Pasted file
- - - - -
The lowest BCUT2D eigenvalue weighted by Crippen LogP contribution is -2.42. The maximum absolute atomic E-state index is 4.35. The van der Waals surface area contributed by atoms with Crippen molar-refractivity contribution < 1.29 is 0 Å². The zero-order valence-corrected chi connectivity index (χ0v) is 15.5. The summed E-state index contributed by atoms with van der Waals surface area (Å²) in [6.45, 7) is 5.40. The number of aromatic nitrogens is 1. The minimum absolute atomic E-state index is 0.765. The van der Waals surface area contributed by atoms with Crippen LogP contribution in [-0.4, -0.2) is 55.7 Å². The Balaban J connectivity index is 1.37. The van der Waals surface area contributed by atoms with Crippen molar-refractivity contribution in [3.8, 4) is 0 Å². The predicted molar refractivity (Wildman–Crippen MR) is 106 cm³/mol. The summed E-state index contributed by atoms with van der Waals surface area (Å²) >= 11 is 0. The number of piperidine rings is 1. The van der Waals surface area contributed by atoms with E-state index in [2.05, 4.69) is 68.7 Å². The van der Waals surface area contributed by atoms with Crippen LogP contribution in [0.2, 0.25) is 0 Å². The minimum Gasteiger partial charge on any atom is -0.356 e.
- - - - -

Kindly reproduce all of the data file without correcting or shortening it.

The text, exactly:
The lowest BCUT2D eigenvalue weighted by Crippen LogP contribution is -2.42. The maximum absolute atomic E-state index is 4.35. The van der Waals surface area contributed by atoms with Crippen molar-refractivity contribution < 1.29 is 0 Å². The zero-order valence-corrected chi connectivity index (χ0v) is 15.5. The summed E-state index contributed by atoms with van der Waals surface area (Å²) in [6.45, 7) is 5.40. The number of aromatic nitrogens is 1. The minimum absolute atomic E-state index is 0.765. The van der Waals surface area contributed by atoms with Crippen LogP contribution in [-0.4, -0.2) is 55.7 Å². The Balaban J connectivity index is 1.37. The van der Waals surface area contributed by atoms with Crippen molar-refractivity contribution in [3.8, 4) is 0 Å². The predicted molar refractivity (Wildman–Crippen MR) is 106 cm³/mol. The summed E-state index contributed by atoms with van der Waals surface area (Å²) >= 11 is 0. The number of piperidine rings is 1. The van der Waals surface area contributed by atoms with E-state index in [2.05, 4.69) is 68.7 Å². The van der Waals surface area contributed by atoms with Crippen LogP contribution in [0.2, 0.25) is 0 Å². The minimum Gasteiger partial charge on any atom is -0.356 e.